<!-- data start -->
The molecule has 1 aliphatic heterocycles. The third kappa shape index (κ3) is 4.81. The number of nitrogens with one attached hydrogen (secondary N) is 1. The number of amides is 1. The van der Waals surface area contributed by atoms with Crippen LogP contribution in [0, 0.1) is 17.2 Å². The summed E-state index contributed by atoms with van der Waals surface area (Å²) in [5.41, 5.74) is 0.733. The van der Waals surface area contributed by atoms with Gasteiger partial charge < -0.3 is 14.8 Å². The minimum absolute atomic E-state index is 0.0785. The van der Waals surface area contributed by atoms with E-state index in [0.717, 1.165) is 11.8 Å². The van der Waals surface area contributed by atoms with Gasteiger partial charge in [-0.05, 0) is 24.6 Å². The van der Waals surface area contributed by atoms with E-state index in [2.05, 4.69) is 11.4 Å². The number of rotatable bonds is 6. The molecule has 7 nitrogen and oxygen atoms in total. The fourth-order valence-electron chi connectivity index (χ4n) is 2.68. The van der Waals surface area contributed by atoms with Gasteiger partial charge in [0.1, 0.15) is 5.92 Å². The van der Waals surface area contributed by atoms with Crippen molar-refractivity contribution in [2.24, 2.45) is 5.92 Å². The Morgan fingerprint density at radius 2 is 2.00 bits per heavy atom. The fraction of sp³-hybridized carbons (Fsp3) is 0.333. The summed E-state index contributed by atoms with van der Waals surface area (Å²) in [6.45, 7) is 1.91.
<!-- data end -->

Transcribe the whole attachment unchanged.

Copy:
The molecule has 1 aliphatic heterocycles. The third kappa shape index (κ3) is 4.81. The number of nitrogens with one attached hydrogen (secondary N) is 1. The number of amides is 1. The van der Waals surface area contributed by atoms with Crippen LogP contribution in [0, 0.1) is 17.2 Å². The summed E-state index contributed by atoms with van der Waals surface area (Å²) in [5.41, 5.74) is 0.733. The van der Waals surface area contributed by atoms with Gasteiger partial charge < -0.3 is 14.8 Å². The minimum absolute atomic E-state index is 0.0785. The van der Waals surface area contributed by atoms with E-state index in [0.717, 1.165) is 11.8 Å². The van der Waals surface area contributed by atoms with Gasteiger partial charge in [-0.05, 0) is 24.6 Å². The van der Waals surface area contributed by atoms with E-state index in [2.05, 4.69) is 11.4 Å². The number of rotatable bonds is 6. The molecule has 7 nitrogen and oxygen atoms in total. The fourth-order valence-electron chi connectivity index (χ4n) is 2.68. The van der Waals surface area contributed by atoms with Gasteiger partial charge in [0.1, 0.15) is 5.92 Å². The van der Waals surface area contributed by atoms with Crippen molar-refractivity contribution in [2.24, 2.45) is 5.92 Å². The Morgan fingerprint density at radius 2 is 2.00 bits per heavy atom. The fraction of sp³-hybridized carbons (Fsp3) is 0.333. The summed E-state index contributed by atoms with van der Waals surface area (Å²) in [6.45, 7) is 1.91.